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Living with less: legislators take the Thrifty Food Challenge
legislators take the Thrifty Food Challenge
By Patty Mattern, University News Service
State Representative Connie Bernardy lives in a community where 40 percent of children live in poverty and qualify for free and reduced-price lunches. This year, Bernardy, a 1985 University of Minnesota graduate, and a handful of other legislators agreed to live for a week on the same budget as a low-income and food stamp-eligible family. The U's College of Human Ecology and Extension Service Health and Nutrition Programs issued the Thrifty Food Plan Challenge to help more people understand the hardships faced by those less financially fortunate when it comes to buying and preparing food. Bernardy's interest in the challenge and nutrition education stems from her concern about her own community.
The USDA created a matrix to show how much it would cost to feed various combinations and ages of people-singles, families with children, the elderly, etc. It also worked out four budgets depending on your income. The "thrifty" plan assumes the lowest income and is used to determine how much people need in food support in order to eat a well-balanced diet. More than 224,000 Minnesotans participate in the Food Support Program, formerly known as Food Stamps, another 136,000 low-income people may qualify for the help, according to the Minnesota Department of Human Services. Those 136,000 are either not aware the program is available or they're not applying for other reasons. The Food Support Program is designed to help get people back on their feet, budget wisely, and learn to prepare good meals.
According to the USDA thrifty food plan, a family of four with two children ages 2 to 5 with limited resources could feed their family a nutritious diet on $97.44 per week. That's $3.48 per day per family member for all meals and snacks--all prepared in the home. For Bernardy's family of four, the weekly allotment was $112.50. The plan isn't just about dollars and cents, it also includes recipes and shopping and cooking advice. Bernardy said she and her family did well with the plan, staying within budget. However, one daughter was sick and did not eat as usual and another daughter was away from for part of the week, so that cut down on food costs, she said. The recipe planning materials gave Bernardy new ideas, like intentionally making larger meals so there are leftovers. The Bernardy family's stint on the Thrifty Food Plan ended, but what Bernardy learned will stick with her.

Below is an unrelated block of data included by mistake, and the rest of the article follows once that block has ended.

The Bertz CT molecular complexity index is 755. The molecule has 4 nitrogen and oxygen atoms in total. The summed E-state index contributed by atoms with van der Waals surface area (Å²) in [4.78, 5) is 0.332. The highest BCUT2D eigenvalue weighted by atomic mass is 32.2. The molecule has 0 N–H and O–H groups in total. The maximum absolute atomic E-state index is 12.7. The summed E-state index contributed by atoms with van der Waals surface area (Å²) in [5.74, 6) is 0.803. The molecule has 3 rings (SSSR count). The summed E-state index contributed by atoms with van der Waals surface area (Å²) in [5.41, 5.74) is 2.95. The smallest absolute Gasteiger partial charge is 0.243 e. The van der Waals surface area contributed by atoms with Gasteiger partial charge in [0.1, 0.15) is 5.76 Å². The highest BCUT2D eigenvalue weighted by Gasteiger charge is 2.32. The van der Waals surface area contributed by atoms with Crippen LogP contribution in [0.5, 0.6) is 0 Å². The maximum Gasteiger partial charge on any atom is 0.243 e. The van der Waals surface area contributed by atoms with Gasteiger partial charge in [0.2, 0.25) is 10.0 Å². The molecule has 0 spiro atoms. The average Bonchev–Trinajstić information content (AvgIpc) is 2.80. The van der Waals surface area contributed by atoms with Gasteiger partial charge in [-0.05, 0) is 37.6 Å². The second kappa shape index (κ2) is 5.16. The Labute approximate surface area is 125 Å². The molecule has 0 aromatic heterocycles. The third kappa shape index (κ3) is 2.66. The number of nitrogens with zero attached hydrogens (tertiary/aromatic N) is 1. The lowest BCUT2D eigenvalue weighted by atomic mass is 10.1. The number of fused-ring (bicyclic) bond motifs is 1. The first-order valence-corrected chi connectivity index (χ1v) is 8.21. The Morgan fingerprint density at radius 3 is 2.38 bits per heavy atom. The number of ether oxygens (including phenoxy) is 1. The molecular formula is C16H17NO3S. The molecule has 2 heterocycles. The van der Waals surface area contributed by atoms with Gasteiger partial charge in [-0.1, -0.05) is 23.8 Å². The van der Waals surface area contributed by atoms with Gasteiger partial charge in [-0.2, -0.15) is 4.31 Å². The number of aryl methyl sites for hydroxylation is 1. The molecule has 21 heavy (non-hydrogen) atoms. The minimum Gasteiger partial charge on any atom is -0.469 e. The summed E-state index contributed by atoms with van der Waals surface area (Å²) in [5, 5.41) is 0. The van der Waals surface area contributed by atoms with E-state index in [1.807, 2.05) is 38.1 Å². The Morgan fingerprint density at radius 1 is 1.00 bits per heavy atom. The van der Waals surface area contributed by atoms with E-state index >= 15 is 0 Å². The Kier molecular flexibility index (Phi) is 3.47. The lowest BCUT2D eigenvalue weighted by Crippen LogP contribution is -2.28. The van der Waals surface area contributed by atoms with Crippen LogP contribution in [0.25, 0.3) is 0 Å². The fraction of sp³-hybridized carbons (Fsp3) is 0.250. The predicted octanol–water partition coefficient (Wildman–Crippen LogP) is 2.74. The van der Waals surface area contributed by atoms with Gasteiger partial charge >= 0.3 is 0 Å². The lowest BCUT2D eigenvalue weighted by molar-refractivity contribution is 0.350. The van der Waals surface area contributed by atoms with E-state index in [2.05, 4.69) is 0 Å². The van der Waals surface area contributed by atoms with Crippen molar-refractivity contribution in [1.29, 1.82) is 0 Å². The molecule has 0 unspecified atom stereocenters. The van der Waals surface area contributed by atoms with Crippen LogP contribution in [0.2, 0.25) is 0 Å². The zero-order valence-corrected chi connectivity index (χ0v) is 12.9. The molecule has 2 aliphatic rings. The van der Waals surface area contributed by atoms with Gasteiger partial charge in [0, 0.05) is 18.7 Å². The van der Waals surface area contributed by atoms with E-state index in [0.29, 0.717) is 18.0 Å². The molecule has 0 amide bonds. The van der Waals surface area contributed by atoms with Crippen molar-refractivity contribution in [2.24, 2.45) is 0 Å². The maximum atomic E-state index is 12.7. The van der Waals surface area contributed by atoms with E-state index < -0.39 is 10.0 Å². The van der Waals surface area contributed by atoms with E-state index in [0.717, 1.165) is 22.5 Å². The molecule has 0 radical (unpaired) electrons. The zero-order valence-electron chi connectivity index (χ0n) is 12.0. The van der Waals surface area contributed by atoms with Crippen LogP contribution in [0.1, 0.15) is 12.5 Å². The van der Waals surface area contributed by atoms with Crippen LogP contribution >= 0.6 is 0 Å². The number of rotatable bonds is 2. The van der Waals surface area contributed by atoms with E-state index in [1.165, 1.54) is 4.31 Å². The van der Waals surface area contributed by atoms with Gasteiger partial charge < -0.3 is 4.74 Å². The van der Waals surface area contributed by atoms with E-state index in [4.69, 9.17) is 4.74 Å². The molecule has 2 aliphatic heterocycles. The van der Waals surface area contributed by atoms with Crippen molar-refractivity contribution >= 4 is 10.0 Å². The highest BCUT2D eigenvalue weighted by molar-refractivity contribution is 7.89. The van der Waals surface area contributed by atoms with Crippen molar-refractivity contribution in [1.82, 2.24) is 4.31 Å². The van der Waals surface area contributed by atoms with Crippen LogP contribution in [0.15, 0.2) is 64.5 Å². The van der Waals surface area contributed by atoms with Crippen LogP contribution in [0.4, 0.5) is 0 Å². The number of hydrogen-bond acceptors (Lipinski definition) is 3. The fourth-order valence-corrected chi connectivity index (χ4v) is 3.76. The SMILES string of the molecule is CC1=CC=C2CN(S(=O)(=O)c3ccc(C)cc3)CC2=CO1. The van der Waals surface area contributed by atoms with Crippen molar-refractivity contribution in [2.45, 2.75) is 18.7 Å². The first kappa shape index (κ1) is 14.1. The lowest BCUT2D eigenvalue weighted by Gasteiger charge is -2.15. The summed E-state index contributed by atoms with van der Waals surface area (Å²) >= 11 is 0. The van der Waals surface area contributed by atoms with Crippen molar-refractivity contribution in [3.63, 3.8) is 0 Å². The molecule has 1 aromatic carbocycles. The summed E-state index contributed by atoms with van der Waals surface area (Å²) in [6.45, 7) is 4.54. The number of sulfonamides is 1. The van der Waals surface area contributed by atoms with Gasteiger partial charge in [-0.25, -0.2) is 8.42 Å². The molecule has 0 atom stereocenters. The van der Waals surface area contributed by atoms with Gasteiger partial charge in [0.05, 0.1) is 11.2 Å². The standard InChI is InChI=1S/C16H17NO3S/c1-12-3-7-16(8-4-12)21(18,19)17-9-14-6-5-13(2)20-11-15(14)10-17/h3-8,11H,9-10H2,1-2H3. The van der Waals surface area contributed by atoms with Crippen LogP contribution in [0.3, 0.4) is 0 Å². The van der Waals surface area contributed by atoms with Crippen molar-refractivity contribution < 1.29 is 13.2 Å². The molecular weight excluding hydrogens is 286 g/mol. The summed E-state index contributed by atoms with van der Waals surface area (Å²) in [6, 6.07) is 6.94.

"By living in the suburbs and having transportation, I have a lot more opportunities to get food at discounted prices," Bernardy said. "Many people in the inner city don't have big discount grocery stores."
In fact, many families must buy groceries at convenience stores near their homes and prices are usually higher. That means people using Food Support must stretch their dollars. Nutrition educators believe that education can help Minnesota families do just that and make healthier food choices at the same time.
"Nutrition education is a good public investment," says Bernardy. "For every $1 invested in nutrition education, we save $10.64 in long-term public health care costs."
University research has shown that having enough food to provide adequate nutrition is a challenge to the health of both urban and rural families. One nation-wide study involving rural, low-income Minnesota families found that 49 percent of rural families are food insecure and 17 percent of these families experience hunger. "Families who know how to manage their money were less likely to be food insecure," said Jean Bauer, a family economist at the university. "Linking money management with food shopping and preparation influences the health and well-being of families."
Some suggest that the outcomes of nutrition education programs often include more than just changes in nutrition behavior. "This type of programming has demonstrated that families who learn how to manage food budgets and their families' diets are often empowered to improve other aspects of their lives," says Suzanne Fundingsland, program leader for the University's Health and Nutrition Program. "For many families, participating in the nutrition education programs is an important first step to self-sufficiency."